Why plant flowers to grow vegetables? Because some plants are natural pest fighters. If you’re getting tired of garden pests eating the good stuff that you’re trying to grow, but don’t want to use pesticides on your food, consider planting some of these five flowers among your vegetables. They’ll help protect your garden — and they’re edible too.
Borage (borago officinalis)
With its vivid, star-shaped blooms in shades of bright blue, borage is a pretty addition to any garden. More importantly, it’s a useful one. As garden expert P. Allen Smith points out, this easy-to-grow herb attracts bees and discourages tomato hornworms, making it a great companion plant for strawberries and tomatoes. With a flavor similar to cucumbers, borage’s leaves and flowers are a great addition to summer salads.
Chives (allium schoenoprasum)
With crisp green leaves and round purple flowers, chives draw bees and other pollinators to your garden while deterring carrot rust flies and Japanese beetles. A flowering onion, the entire plant is edible and can be added to salads or cooked into soups and other dishes.
Chrysanthemums (chrysanthemum coronarium)
A favorite fall flower, the familiar mum can be found in many colors. Not just a pretty face, it reportedly repels nematodes, ticks, fleas, bedbugs and Japanese beetles. If you’re looking for something to give your salad a pop, whatscookingamerica.net says that the mum’s peppery-tasting petals can be blanched and served in salads.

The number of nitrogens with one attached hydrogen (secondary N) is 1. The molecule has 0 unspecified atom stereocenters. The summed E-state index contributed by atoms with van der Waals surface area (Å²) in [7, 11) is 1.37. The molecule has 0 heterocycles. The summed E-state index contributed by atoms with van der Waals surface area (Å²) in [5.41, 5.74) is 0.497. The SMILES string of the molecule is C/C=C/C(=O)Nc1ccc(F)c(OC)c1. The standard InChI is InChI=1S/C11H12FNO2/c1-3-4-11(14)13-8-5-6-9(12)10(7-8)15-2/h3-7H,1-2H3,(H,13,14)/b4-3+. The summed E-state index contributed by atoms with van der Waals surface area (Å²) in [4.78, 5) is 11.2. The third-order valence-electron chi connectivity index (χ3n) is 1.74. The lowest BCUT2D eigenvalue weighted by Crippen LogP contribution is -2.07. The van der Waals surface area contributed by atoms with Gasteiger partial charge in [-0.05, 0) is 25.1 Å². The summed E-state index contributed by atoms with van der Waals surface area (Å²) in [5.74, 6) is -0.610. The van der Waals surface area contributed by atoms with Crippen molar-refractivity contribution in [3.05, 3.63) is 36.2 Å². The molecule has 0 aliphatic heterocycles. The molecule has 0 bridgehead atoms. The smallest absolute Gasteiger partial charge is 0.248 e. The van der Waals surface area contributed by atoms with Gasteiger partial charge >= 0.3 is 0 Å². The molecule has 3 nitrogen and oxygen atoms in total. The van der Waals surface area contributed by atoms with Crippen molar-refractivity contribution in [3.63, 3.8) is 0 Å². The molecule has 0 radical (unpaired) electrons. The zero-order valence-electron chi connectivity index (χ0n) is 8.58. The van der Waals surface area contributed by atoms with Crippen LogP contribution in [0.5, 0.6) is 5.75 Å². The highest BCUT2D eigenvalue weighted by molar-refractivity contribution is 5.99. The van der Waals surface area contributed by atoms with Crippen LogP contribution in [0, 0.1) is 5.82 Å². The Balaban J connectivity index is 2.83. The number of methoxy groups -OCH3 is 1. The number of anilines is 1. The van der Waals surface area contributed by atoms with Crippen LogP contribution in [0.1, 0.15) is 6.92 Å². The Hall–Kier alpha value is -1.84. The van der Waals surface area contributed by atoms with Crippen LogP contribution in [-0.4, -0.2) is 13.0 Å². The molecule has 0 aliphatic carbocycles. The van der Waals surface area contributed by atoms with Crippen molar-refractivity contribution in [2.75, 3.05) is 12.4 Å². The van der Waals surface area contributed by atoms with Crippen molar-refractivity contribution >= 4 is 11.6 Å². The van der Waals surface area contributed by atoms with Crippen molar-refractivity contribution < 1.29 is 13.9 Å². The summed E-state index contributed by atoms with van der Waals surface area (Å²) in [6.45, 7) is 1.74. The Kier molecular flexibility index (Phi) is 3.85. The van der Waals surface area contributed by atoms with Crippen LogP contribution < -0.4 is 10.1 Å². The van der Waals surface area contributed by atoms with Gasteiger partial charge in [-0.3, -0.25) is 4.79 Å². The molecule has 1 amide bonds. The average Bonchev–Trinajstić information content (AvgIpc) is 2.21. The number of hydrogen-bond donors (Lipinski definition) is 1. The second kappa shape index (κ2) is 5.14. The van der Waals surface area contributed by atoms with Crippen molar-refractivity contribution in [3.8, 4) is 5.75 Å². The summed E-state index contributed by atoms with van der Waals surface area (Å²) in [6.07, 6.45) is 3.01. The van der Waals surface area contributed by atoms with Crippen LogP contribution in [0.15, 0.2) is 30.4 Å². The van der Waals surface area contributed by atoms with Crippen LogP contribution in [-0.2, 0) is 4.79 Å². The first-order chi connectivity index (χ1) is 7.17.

Marigolds (tagetes tenuifolia)
Marigolds are often the first plant that comes up in discussions of natural pest fighters. Their vibrant orange and yellow flowers discourage white flies, nematodes, and other destructive bugs. In addition, their citrusy flavor adds a fun tang to salads.
Nasturtiums (Tropaeolum majus)
With rich, vivacious flowers and gorgeous green leaves, nasturtiums draw people. But, they repel aphids, cucumber beetles, white flies, and squash bugs. At mealtime, they are especially versatile. The blooms have a spicy, yet sweet flavor. The leaves bring a peppery taste to salads. Even the seedpods are edible, making a pleasant substitution for capers.
Although I enjoy gardening, no one who knows me would say I have a green thumb — at least not with a straight face. Yet despite my less than expert gardening skills, I’ve managed to grow these friendly flowers in or around our raised garden beds. While I’ve thoroughly enjoyed the delicious tomatoes, peppers and strawberries we’ve harvested, I’m not adventurous enough to actually eat the flowers. But I am enjoying their beauty — and their help in keeping garden pests away.
“Edible Flowers are the New Rage in Haute Cusine ” — whatscookingamerica.net
“Pest Control Plants” — P. Allen Smith Garden Home
“What to Plant in Your Summer Vegetable Garden” — P. Allen Smith Garden Home